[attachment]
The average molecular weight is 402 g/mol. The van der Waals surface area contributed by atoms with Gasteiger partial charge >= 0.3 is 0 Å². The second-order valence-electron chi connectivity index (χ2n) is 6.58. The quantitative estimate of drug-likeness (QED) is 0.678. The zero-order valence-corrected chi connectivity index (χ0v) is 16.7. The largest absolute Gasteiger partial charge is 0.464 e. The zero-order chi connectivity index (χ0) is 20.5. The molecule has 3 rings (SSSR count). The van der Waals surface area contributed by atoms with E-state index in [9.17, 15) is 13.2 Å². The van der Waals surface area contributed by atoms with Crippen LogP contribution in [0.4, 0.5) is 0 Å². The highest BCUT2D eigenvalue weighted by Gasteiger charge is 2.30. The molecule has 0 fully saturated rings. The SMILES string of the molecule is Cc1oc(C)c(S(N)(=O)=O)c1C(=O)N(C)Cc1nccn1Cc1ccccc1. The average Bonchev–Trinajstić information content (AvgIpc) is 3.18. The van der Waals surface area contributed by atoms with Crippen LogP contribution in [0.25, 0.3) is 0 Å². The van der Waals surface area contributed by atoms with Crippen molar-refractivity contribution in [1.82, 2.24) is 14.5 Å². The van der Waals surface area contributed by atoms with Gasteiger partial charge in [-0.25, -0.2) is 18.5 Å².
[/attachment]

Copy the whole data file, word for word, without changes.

The average molecular weight is 402 g/mol. The van der Waals surface area contributed by atoms with Gasteiger partial charge >= 0.3 is 0 Å². The second-order valence-electron chi connectivity index (χ2n) is 6.58. The quantitative estimate of drug-likeness (QED) is 0.678. The zero-order valence-corrected chi connectivity index (χ0v) is 16.7. The largest absolute Gasteiger partial charge is 0.464 e. The zero-order chi connectivity index (χ0) is 20.5. The molecule has 3 rings (SSSR count). The van der Waals surface area contributed by atoms with E-state index in [9.17, 15) is 13.2 Å². The van der Waals surface area contributed by atoms with Crippen LogP contribution in [0.4, 0.5) is 0 Å². The highest BCUT2D eigenvalue weighted by Gasteiger charge is 2.30. The molecule has 0 fully saturated rings. The SMILES string of the molecule is Cc1oc(C)c(S(N)(=O)=O)c1C(=O)N(C)Cc1nccn1Cc1ccccc1. The average Bonchev–Trinajstić information content (AvgIpc) is 3.18. The van der Waals surface area contributed by atoms with Crippen LogP contribution in [0.25, 0.3) is 0 Å². The van der Waals surface area contributed by atoms with Crippen molar-refractivity contribution in [1.82, 2.24) is 14.5 Å². The van der Waals surface area contributed by atoms with Gasteiger partial charge in [-0.25, -0.2) is 18.5 Å².